[kuh n-trohl] /kənˈtroʊl/
verb (used with object), controlled, controlling.
to exercise restraint or direction over; dominate; command: The car is difficult to control at high speeds.
That zone is controlled by enemy troops.
to hold in check; curb:
to control a horse; to control one’s emotions.
to test or verify (a scientific experiment) by a parallel experiment or other standard of comparison.
to eliminate or prevent the flourishing or spread of:
to control a forest fire.
Obsolete. to check or regulate (transactions), originally by means of a duplicate register.
the act or power of controlling; regulation; domination or command:
Who’s in control here?
the situation of being under the regulation, domination, or command of another:
The car is out of control.
check or restraint:
Her anger is under control.
a legal or official means of regulation or restraint:
to institute wage and price controls.
Statistics. (def 1).
a person who acts as a check; .
a device for regulating and guiding a machine, as a motor or airplane.
controls, a coordinated arrangement of such devices.
prevention of the flourishing or spread of something undesirable:
Baseball. the ability of a pitcher to throw the ball into the strike zone consistently:
The rookie pitcher has great power but no control.
Philately. any device printed on a postage or revenue stamp to authenticate it as a government issue or to identify it for bookkeeping purposes.
a spiritual agency believed to assist a medium at a séance.
the supervisor to whom an espionage agent reports when in the field.
control for, Statistics. to account for (variables in an analysis) by limiting the data under consideration to a comparison of like things:
to control for demographic factors.
verb (transitive) -trols, -trolling, -trolled
to command, direct, or rule: to control a country
to check, limit, curb, or regulate; restrain: to control one’s emotions, to control a fire
to regulate or operate (a machine)
to verify (a scientific experiment) by conducting a parallel experiment in which the variable being investigated is held constant or is compared with a standard
to restrict or regulate the authorized supply of (certain substances, such as drugs)
power to direct or determine: under control, out of control
a means of regulation or restraint; curb; check: a frontier control
(often pl) a device or mechanism for operating a car, aircraft, etc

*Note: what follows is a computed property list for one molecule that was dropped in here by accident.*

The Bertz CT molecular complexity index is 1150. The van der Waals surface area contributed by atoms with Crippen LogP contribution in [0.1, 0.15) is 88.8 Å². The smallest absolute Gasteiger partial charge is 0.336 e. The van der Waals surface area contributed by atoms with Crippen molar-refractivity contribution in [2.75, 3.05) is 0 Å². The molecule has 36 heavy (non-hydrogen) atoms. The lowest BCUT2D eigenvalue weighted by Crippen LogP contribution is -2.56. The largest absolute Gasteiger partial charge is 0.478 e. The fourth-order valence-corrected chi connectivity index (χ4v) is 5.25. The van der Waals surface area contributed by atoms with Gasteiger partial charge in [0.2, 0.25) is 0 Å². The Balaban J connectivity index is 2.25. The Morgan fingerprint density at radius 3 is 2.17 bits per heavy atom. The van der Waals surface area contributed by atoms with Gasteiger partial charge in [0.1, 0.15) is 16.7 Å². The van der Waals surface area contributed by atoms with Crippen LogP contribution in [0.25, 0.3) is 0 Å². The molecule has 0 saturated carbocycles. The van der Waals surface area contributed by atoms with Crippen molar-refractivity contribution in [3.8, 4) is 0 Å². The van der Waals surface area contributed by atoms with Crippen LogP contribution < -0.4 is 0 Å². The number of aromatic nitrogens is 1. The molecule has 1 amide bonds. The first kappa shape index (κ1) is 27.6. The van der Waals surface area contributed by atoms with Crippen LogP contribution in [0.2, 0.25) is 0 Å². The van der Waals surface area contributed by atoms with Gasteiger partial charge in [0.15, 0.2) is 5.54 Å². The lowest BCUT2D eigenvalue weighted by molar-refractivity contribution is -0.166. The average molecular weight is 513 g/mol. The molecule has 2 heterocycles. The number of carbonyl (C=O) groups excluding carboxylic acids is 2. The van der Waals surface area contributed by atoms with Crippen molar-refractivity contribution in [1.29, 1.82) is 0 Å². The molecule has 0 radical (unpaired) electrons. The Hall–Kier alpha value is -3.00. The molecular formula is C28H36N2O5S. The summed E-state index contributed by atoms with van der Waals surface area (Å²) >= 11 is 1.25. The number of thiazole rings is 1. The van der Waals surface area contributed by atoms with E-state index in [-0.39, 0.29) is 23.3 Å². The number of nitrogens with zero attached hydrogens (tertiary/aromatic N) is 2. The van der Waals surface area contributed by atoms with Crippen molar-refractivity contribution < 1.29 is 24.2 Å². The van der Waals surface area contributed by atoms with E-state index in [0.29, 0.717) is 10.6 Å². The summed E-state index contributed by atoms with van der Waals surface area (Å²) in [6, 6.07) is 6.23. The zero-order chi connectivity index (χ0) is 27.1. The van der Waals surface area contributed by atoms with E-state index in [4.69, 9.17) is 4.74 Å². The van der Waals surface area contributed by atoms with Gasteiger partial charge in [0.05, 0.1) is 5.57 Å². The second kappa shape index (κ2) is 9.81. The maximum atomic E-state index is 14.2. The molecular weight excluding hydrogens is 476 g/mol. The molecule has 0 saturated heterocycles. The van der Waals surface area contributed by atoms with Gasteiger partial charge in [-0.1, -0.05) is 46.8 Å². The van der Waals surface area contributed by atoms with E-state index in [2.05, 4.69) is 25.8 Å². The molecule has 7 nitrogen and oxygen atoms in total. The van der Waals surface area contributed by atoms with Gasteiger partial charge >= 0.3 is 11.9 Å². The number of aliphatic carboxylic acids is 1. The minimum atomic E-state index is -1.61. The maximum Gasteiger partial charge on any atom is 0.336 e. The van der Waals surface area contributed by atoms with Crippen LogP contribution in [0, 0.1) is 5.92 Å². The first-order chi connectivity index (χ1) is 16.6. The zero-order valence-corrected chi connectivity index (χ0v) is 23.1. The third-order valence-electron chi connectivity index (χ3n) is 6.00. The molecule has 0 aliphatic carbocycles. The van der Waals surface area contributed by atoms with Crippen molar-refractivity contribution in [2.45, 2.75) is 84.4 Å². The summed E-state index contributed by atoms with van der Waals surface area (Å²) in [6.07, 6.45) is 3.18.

a standard of comparison used in a statistical analysis or scientific experiment
(spiritualism) an agency believed to assist the medium in a séance
Also called control mark. a letter, or letter and number, printed on a sheet of postage stamps, indicating authenticity, date, and series of issue
one of a number of checkpoints on a car rally, orienteering course, etc, where competitors check in and their time, performance, etc, is recorded
early 14c., “to check, verify, regulate,” from Anglo-French contreroller “exert authority,” from Medieval Latin contrarotulus “a counter, register,” from Latin contra- “against” (see contra) + rotulus, diminutive of rota “wheel” (see roll (n.)). From a medieval method of checking accounts by a duplicate register. Sense of “dominate, direct” is mid-15c. Related: Controlled; controlling.
Control group in scientific experiments is attested from 1952 (from a sense of control attested since 1875).
1580s, from control (v.). Control freak is late 1960s slang.
control con·trol (kən-trōl’)
v. con·trolled, con·trol·ling, con·trols
A standard of comparison for checking or verifying the results of an experiment. In an experiment to test the effectiveness of a new drug, for example, one group of subjects (the control group) receives an inactive substance or placebo , while a comparison group receives the drug being tested.
(Or “ctrl”, “^”) One (or a pair) of modifier keys found on all modern keyboards. If the control key is held down while pressing and releasing certain other keys then a “control character” is generated, e.g. holding control and hitting “A” generates control-A (ASCII code 1). The ASCII code for the control character is generally 64 less than that for the unmodified character.
The control key does not generate any character on its own but most modern keyboards and operating systems allow a program to tell whether each of the individual keys on the keyboard (including modifier keys) is pressed at any time.
Control characters mostly have some kind of “non-printing” effect on the output such as ringing the bell (Control-G) or advancing to the next line (Control-J). Most have alternative names suggesting these functions (Bell, Line Feed, etc.).
See ASCII character table.
noun 1. a general account showing totals of transactions with detailed figures appearing in subsidiary ledgers. noun 1. (accounting) an account to which are posted the debit and credit totals of other accounts, usually in preparation of financial statements
- Control and status register
hardware (CSR) A register in most CPUs which stores additional information about the results of machine instructions, e.g. comparisons. It usually consists of several independent flags such as carry, overflow and zero. The CSR is chiefly used to determine the outcome of conditional branch instructions or other forms of conditional execution. (1998-06-26)
noun 1. a panel containing switches, dials, and other equipment for regulating electrical devices, lights, etc.
- Control bus
architecture In a digital computer, the signal paths that carry commands from the instruction decode logic to various different functional units such as the ALU, memory address register, memory data register and other buffers. Named by analogy with the address bus and data bus, each of which carries a set of related signals, the signals […]